The members of six churches which were destroyed last year at the behest of Islamist extremists in Aceh province in Indonesia are continuing to meet and pray, in forests.
Aceh province enforces sharia law as state law, the only province in Indonesia to so do.
Mobs incited by hardline preachers demanded all unregistered churches be destroyed and attacked several, burning them to the ground. Last year 11 churches were destroyed, some by angry mobs and some by police who maintained the churches were unregistered and therefore had to be destroyed.
Christians who are still worshipping claim the churches have not been reconstructed due to ongoing hatred.
“The perpetrators live in the neighborhood and they always watch my church members' activities,” one church member told World Watch Monitor.
Non-Muslims have to obtain 60 signatures from persons of another faith and receive a permit from the authorities in order to build a place of worship. Christians fear the authorities will not issue permits as to do so would anger Islamists in Aceh province and jeopardize their positions in the upcoming February 2017 elections.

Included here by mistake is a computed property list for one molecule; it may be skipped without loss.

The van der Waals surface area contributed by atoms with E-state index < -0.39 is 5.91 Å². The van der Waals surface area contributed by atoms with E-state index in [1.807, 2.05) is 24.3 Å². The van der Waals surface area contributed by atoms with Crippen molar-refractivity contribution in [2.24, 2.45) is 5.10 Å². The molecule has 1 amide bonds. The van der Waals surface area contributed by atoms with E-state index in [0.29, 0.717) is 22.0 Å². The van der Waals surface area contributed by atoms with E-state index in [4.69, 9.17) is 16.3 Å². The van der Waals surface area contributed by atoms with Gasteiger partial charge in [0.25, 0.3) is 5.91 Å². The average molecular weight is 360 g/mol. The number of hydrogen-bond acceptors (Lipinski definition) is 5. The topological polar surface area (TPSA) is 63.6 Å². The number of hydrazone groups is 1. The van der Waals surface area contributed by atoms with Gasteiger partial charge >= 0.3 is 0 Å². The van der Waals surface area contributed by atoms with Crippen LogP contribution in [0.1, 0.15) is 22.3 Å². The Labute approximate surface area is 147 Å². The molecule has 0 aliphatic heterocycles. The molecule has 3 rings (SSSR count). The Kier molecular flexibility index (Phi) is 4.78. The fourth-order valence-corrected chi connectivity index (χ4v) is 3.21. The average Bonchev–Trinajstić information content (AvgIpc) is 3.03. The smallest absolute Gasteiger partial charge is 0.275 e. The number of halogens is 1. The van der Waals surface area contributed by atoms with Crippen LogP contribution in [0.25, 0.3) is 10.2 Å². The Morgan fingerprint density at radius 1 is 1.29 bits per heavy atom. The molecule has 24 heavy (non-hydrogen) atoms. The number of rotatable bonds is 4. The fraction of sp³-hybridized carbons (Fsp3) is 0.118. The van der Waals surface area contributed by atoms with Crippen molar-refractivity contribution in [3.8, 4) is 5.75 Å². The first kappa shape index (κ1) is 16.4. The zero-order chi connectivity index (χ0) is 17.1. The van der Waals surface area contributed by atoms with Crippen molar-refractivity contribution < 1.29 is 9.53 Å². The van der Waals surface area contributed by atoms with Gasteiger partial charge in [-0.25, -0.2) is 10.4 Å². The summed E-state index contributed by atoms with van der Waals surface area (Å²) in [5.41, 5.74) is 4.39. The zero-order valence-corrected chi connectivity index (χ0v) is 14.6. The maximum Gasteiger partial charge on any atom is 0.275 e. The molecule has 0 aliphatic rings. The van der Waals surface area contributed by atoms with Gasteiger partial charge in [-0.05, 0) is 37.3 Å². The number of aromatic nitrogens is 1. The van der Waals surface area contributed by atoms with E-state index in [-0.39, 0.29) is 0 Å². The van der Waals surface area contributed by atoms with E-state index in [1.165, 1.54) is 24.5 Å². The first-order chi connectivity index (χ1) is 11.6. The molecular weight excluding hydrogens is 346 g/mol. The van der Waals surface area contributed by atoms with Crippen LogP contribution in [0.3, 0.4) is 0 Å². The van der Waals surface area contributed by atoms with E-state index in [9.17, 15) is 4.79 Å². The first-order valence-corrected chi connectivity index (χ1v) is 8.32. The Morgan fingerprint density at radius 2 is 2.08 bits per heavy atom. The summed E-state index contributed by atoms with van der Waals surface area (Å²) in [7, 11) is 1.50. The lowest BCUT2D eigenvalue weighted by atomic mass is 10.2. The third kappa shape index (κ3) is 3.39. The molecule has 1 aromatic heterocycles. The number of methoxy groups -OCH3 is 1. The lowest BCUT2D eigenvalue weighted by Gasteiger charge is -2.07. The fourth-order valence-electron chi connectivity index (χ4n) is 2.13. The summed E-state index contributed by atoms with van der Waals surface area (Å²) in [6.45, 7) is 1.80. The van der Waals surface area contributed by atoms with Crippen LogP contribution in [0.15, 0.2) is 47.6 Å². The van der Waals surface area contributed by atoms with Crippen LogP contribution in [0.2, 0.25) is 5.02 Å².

Churches are frequently attacked by Islamist extremists. In Islamic-State-controlled Mosul, Iraq, militants demolished a historic church on Thursday, even as Iraqi government forces fight to regain control of the city.
“Sa’a Church at the center of Mosul was bulldozed by ISIS militants on Thursday,” an unnamed military source told Ahlul Bayt News Agency.
Get a preview of Clarion Project’s upcoming film, Faithkeepers, about the violent persecution of Christians and other religious minorities in the Middle East. The film features exclusive footage and testimonials of Christians, Baha’i, Yazidis, Jews, and other minority refugees, and a historical context of the persecution in the region.